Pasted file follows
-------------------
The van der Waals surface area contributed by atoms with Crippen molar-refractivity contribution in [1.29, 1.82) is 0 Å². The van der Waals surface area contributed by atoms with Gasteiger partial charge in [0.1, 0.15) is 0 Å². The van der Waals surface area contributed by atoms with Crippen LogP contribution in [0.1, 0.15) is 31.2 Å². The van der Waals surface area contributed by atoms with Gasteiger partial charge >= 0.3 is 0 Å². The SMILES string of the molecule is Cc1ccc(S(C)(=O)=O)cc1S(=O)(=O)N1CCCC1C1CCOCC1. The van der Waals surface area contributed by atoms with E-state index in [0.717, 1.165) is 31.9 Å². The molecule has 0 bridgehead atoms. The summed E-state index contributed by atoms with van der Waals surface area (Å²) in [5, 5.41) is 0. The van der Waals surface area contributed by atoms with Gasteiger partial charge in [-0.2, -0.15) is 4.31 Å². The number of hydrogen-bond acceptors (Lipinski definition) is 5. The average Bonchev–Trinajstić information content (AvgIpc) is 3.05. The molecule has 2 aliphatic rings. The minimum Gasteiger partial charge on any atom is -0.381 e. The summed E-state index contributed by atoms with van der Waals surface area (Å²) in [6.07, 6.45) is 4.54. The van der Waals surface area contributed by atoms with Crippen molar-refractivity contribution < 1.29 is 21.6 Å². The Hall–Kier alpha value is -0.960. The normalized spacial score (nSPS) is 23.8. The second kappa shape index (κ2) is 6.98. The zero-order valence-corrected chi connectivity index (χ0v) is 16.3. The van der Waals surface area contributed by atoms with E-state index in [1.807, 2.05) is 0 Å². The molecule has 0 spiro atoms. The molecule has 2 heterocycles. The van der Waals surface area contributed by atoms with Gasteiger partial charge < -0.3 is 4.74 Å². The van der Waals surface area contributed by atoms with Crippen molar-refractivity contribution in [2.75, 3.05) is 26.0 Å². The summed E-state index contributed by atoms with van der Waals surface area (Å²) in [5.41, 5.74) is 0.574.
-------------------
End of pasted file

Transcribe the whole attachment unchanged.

The van der Waals surface area contributed by atoms with Crippen molar-refractivity contribution in [1.29, 1.82) is 0 Å². The van der Waals surface area contributed by atoms with Gasteiger partial charge in [0.1, 0.15) is 0 Å². The van der Waals surface area contributed by atoms with Crippen LogP contribution in [0.1, 0.15) is 31.2 Å². The van der Waals surface area contributed by atoms with Gasteiger partial charge >= 0.3 is 0 Å². The SMILES string of the molecule is Cc1ccc(S(C)(=O)=O)cc1S(=O)(=O)N1CCCC1C1CCOCC1. The van der Waals surface area contributed by atoms with E-state index in [0.717, 1.165) is 31.9 Å². The molecule has 0 bridgehead atoms. The summed E-state index contributed by atoms with van der Waals surface area (Å²) in [5, 5.41) is 0. The van der Waals surface area contributed by atoms with Gasteiger partial charge in [-0.2, -0.15) is 4.31 Å². The number of hydrogen-bond acceptors (Lipinski definition) is 5. The average Bonchev–Trinajstić information content (AvgIpc) is 3.05. The molecule has 2 aliphatic rings. The minimum Gasteiger partial charge on any atom is -0.381 e. The summed E-state index contributed by atoms with van der Waals surface area (Å²) in [6.07, 6.45) is 4.54. The van der Waals surface area contributed by atoms with Crippen molar-refractivity contribution < 1.29 is 21.6 Å². The Hall–Kier alpha value is -0.960. The normalized spacial score (nSPS) is 23.8. The second kappa shape index (κ2) is 6.98. The zero-order valence-corrected chi connectivity index (χ0v) is 16.3. The van der Waals surface area contributed by atoms with E-state index in [1.807, 2.05) is 0 Å². The molecule has 0 spiro atoms. The molecule has 2 heterocycles. The van der Waals surface area contributed by atoms with Gasteiger partial charge < -0.3 is 4.74 Å². The van der Waals surface area contributed by atoms with Crippen molar-refractivity contribution in [2.75, 3.05) is 26.0 Å². The summed E-state index contributed by atoms with van der Waals surface area (Å²) in [5.41, 5.74) is 0.574.